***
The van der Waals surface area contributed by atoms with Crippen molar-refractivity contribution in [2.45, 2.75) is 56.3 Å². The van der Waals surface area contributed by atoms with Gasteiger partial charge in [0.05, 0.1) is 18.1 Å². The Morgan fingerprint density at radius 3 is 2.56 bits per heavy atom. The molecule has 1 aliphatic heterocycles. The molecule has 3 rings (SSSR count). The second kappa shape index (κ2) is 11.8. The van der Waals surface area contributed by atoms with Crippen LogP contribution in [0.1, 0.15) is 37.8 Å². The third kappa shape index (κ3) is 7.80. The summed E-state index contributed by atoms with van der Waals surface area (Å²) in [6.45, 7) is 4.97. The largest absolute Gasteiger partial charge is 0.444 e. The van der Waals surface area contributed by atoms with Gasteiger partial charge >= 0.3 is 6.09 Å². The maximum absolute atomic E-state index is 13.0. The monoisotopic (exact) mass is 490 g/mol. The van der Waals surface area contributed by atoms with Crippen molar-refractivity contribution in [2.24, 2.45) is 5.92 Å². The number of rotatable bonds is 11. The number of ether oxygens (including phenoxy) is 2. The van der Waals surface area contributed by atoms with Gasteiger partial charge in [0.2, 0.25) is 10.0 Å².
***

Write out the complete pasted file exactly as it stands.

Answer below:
The van der Waals surface area contributed by atoms with Crippen molar-refractivity contribution in [2.45, 2.75) is 56.3 Å². The van der Waals surface area contributed by atoms with Gasteiger partial charge in [0.05, 0.1) is 18.1 Å². The Morgan fingerprint density at radius 3 is 2.56 bits per heavy atom. The molecule has 1 aliphatic heterocycles. The molecule has 3 rings (SSSR count). The second kappa shape index (κ2) is 11.8. The van der Waals surface area contributed by atoms with Crippen LogP contribution in [0.1, 0.15) is 37.8 Å². The third kappa shape index (κ3) is 7.80. The summed E-state index contributed by atoms with van der Waals surface area (Å²) in [6.45, 7) is 4.97. The largest absolute Gasteiger partial charge is 0.444 e. The van der Waals surface area contributed by atoms with Gasteiger partial charge >= 0.3 is 6.09 Å². The maximum absolute atomic E-state index is 13.0. The monoisotopic (exact) mass is 490 g/mol. The van der Waals surface area contributed by atoms with Crippen molar-refractivity contribution in [2.24, 2.45) is 5.92 Å². The number of rotatable bonds is 11. The number of ether oxygens (including phenoxy) is 2. The van der Waals surface area contributed by atoms with Gasteiger partial charge in [0.2, 0.25) is 10.0 Å².